The star centers and no-name defense of the Pittsburgh Penguins. The standout defensemen and unheralded centers of the Nashville Predators.
The Stanley Cup Final is full of intriguing matchups, with Game 1 coming up Monday night in Pittsburgh.
Pittsburgh goes for its second consecutive title, led by Sidney Crosby and Evgeni Malkin. Without top defenseman Kris Letang, the Penguins have to rely on their blue-line depth to help their talented forwards.
Nashville has arguably the best defense of any Cup finalist in recent history, led by P.K. Subban , Roman Josi, Ryan Ellis and Mattias Ekholm. Now without top center Ryan Johansen, the Predators hope captain Mike Fisher is back for Game 1 to give Colton Sissons a break.
Nashville coach Peter Laviolette's system counts on his defensemen to jump up in the play and contribute. The same is true for Mike Sullivan's Penguins, though Justin Schultz, Trevor Daley, Olli Maatta and Co. all have to put it together to make up for not having Letang.
"Kris Letang played 28 minutes a game, plays in all situations," GM Jim Rutherford said. "We're fortunate that we have the right guys that can play that role."
Crosby, Malkin and wingers such as Phil Kessel drive the Penguins' offense just as Filip Forsberg and the defensemen do for the Predators. And Nashville makes everything happen from its blue line even after trading Shea Weber and Seth Jones within the past 16 months.
"It's remarkable we were able to trade (Weber and Jones and lose Ryan Suter in free agency in 2012) and still have arguably one of the best defenses in the National Hockey League," general manager David Poile said. "That's a huge wow that we were able to do that and still be competitive at the defensive position."
Some other things to watch in this intriguing series:
NEVER GO OUT OF STYLE
After beating the trap-oriented Ottawa Senators in the Eastern Conference final, the Penguins know to expect a faster pace against the Predators. Sullivan isn't worried, saying Pittsburgh has the ability to "take what the game presents."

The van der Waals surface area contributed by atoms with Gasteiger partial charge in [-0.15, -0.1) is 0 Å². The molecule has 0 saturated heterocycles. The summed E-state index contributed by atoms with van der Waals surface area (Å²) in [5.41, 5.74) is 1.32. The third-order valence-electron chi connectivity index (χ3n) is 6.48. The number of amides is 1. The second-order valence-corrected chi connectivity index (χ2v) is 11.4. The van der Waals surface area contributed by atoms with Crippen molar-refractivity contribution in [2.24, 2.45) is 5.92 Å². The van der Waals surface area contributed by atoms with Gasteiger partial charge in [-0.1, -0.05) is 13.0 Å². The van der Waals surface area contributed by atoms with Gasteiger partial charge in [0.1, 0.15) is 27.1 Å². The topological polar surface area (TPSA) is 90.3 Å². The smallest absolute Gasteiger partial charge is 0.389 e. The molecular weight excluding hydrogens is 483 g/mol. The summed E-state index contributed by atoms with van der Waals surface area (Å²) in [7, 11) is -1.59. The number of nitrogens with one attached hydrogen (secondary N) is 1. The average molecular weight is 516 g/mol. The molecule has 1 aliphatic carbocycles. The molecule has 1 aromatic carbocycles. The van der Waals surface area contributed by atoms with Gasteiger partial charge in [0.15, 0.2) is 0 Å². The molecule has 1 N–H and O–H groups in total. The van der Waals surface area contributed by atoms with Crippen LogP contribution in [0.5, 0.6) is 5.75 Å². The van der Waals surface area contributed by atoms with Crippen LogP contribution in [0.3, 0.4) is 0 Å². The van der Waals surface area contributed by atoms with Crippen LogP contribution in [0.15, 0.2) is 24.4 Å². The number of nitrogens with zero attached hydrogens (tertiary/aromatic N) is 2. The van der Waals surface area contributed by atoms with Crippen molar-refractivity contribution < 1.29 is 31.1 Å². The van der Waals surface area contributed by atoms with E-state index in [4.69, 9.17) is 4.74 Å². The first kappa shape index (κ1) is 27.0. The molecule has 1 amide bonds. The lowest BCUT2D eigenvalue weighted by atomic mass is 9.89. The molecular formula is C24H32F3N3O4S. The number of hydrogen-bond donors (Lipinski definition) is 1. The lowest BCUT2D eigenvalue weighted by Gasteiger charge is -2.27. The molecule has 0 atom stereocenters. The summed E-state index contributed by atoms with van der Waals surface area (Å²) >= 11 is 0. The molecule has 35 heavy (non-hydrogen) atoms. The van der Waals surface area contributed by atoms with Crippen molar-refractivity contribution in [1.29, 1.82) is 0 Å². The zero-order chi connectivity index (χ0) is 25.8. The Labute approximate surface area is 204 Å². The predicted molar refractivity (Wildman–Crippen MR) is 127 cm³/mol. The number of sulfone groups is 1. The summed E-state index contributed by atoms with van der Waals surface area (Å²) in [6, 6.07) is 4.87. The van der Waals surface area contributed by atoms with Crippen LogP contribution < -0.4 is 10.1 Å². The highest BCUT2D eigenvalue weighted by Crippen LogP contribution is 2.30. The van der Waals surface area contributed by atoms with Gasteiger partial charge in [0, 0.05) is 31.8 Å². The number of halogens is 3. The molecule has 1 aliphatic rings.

"We know that Nashville has a much different identity than Ottawa," Sullivan said. "The nature of the games are going to be very different. But we believe that we have the type of players and the ability level to have success in that environment."
RUST VS. REST
Particularly in Game 1, the Predators having seven days off to the Penguins' three could make a difference early. Pittsburgh is 11-2 in these playoffs when scoring first, and Nashville is 7-2. Laviolette's team got some extra practice time in, and the rest could be beneficial after Fisher missed the final two games of the West final.
THE YOUNG AND THE FINAL-LESS
Matt Murray, the 23-year-old starting goaltender for Pittsburgh, has already won a Cup and is fresh because an injury cost him the first two rounds as Marc-Andre Fleury got the Penguins through. On the other side, 34-year-old Pekka Rinne is in the Cup Final for the first time but is putting up historic numbers in the playoffs. Rinne's .945 save percentage is third all-time for a single postseason, and if he and Murray keep this up it will be a low-scoring series.
DEPTH ON DEPTH
When so much focus is put on shutting down stars, it's often the depth forwards who make a difference. For the Penguins, that effort is led by ageless fourth-line center Matt Cullen and for the Predators, it's 23-year-old Swede Pontus Aberg. Pittsburgh beat San Jose on depth a year ago, but Poile called Nashville's forwards much improved, and if that pans out there's reason to believe the Predators can be the second eighth seed in the salary-cap era to win the Stanley Cup.
Follow Hockey Writer Stephen Whyno on Twitter at http://www.twitter.com/SWhyno
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